Guest Post: Technostress & Your Mental Wellbeing

Technology has become an essential part of our lives. We use smartphones and laptops on a daily basis to socialize, work, learn, and entertain ourselves. While technology may make our lives easier and more productive, it can also lead to “technostress,” a type of stress caused by technology.

Stress & Technology: Finding a Healthy Balance

This article will explore the causes and effects of technostress, and provide tips on how to manage it effectively and find a healthy balance with technology. It also includes two free printable handouts for healthy tech habits and stress management.

The Impact of Technology on Daily Life

Internet usage in the United States has grown significantly over the years, with the number of users increasing from 294.53 million in 2019 to 313.6 million in 2022. Over 90% of Americans have access to the Internet today. By 2028, it is estimated that there will be over 340 million Internet users in the US.

Technology has had a profound impact on our lives in terms of communication, information access, education, work, shopping, and entertainment. When used appropriately, technology makes our lives easier. Our smartphones can help us track emails, manage our bank accounts, access the news, and complete a wide range of other tasks.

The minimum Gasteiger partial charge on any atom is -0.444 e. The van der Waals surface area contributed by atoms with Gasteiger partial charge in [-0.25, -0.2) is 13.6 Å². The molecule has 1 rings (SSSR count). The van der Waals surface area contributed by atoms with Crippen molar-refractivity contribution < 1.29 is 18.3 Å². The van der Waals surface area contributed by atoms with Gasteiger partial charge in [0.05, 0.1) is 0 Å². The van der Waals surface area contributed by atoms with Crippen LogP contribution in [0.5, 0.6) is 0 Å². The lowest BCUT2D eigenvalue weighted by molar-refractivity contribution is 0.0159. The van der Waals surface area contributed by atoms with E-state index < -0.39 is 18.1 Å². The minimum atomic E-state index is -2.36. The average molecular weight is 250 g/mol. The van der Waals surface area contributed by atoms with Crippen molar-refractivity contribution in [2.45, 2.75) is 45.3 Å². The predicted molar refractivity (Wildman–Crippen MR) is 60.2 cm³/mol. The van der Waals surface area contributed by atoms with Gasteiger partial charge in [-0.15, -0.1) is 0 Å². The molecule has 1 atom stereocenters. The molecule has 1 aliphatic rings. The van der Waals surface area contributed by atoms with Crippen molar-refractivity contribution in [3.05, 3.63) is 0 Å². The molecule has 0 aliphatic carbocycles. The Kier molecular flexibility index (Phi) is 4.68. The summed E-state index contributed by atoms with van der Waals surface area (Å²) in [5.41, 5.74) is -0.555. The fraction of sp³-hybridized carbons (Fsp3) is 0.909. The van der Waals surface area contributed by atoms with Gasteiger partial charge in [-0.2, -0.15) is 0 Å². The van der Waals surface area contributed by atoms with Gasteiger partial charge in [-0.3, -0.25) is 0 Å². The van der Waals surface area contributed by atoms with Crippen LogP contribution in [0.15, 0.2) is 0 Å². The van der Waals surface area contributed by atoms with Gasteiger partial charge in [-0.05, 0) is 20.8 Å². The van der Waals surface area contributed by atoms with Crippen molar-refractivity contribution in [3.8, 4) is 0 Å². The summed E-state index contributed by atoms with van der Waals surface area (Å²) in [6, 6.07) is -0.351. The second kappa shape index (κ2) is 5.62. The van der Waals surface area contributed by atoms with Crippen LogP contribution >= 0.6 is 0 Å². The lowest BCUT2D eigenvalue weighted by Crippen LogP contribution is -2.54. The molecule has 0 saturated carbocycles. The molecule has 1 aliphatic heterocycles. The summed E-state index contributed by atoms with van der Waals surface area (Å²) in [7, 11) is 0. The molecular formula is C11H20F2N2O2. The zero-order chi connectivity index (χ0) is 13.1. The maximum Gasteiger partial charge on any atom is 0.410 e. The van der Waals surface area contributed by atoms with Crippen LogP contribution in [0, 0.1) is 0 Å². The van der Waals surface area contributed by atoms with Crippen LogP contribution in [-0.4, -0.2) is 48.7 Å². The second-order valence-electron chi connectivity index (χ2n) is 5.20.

Technology has revolutionized the way we do things and has become an essential part of our day-to-day activities. However, as a result, many of us are also experiencing technology-related stress.

Technostress: A Modern-Day Epidemic

The term technostress was coined in the 1980s by Craig Brod, an American psychologist, author of Technostress: The Human Cost of the Computer Revolution. Brod originally defined technostress as a disease caused by the inability to cope with new technology.

With the advancement of technology and the invention of new devices, technostress has acquired a new meaning. It is now more broadly defined as any negative impact that the use of tech can have on a person. This can include stress caused by information overload, the constant feeling of needing to be connected, and the difficulty of keeping up with the latest technological advances.

A 2015 study found that Facebook users felt compelled to use the site frequently due to FOMO (fear of missing out) and to maintain their relationships. In 2017, research indicated that the overuse of cell phones led to technostress, with negative consequences for health, work, and personal wellbeing. And in 2019, researchers found that social media users continued to use social platforms despite experiencing technostress, exhibiting excessive and compulsive behaviors, the same way someone with an addiction continues to use despite negative consequences.